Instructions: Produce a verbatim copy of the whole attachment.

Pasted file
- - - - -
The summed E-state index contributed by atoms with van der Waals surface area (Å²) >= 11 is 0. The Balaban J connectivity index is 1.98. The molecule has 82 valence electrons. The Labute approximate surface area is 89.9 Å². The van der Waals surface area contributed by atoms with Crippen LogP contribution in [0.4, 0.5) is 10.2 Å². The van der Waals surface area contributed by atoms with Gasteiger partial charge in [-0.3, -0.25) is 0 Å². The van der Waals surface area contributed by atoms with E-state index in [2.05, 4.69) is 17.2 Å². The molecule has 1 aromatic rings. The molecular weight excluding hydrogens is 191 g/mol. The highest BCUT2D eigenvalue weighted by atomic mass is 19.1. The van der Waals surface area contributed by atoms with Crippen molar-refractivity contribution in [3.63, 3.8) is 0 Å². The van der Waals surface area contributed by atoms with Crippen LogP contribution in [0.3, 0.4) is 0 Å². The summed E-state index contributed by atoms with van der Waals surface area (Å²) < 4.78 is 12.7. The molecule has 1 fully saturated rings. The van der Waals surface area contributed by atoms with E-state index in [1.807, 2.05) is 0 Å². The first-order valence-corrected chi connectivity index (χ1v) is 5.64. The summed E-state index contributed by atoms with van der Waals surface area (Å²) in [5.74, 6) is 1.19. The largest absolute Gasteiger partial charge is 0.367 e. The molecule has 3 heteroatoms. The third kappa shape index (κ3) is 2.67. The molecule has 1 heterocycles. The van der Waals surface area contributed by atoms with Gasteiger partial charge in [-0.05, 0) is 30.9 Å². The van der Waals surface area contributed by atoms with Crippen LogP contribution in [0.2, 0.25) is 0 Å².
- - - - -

The summed E-state index contributed by atoms with van der Waals surface area (Å²) >= 11 is 0. The Balaban J connectivity index is 1.98. The molecule has 82 valence electrons. The Labute approximate surface area is 89.9 Å². The van der Waals surface area contributed by atoms with Crippen LogP contribution in [0.4, 0.5) is 10.2 Å². The van der Waals surface area contributed by atoms with Gasteiger partial charge in [-0.3, -0.25) is 0 Å². The van der Waals surface area contributed by atoms with E-state index in [2.05, 4.69) is 17.2 Å². The molecule has 1 aromatic rings. The molecular weight excluding hydrogens is 191 g/mol. The highest BCUT2D eigenvalue weighted by atomic mass is 19.1. The van der Waals surface area contributed by atoms with Crippen molar-refractivity contribution in [3.63, 3.8) is 0 Å². The van der Waals surface area contributed by atoms with Crippen LogP contribution in [0.3, 0.4) is 0 Å². The summed E-state index contributed by atoms with van der Waals surface area (Å²) < 4.78 is 12.7. The molecule has 1 fully saturated rings. The van der Waals surface area contributed by atoms with E-state index in [1.807, 2.05) is 0 Å². The first-order valence-corrected chi connectivity index (χ1v) is 5.64. The summed E-state index contributed by atoms with van der Waals surface area (Å²) in [5.74, 6) is 1.19. The largest absolute Gasteiger partial charge is 0.367 e. The molecule has 3 heteroatoms. The third kappa shape index (κ3) is 2.67. The molecule has 1 heterocycles. The van der Waals surface area contributed by atoms with Gasteiger partial charge in [-0.05, 0) is 30.9 Å². The van der Waals surface area contributed by atoms with Crippen LogP contribution in [0.2, 0.25) is 0 Å².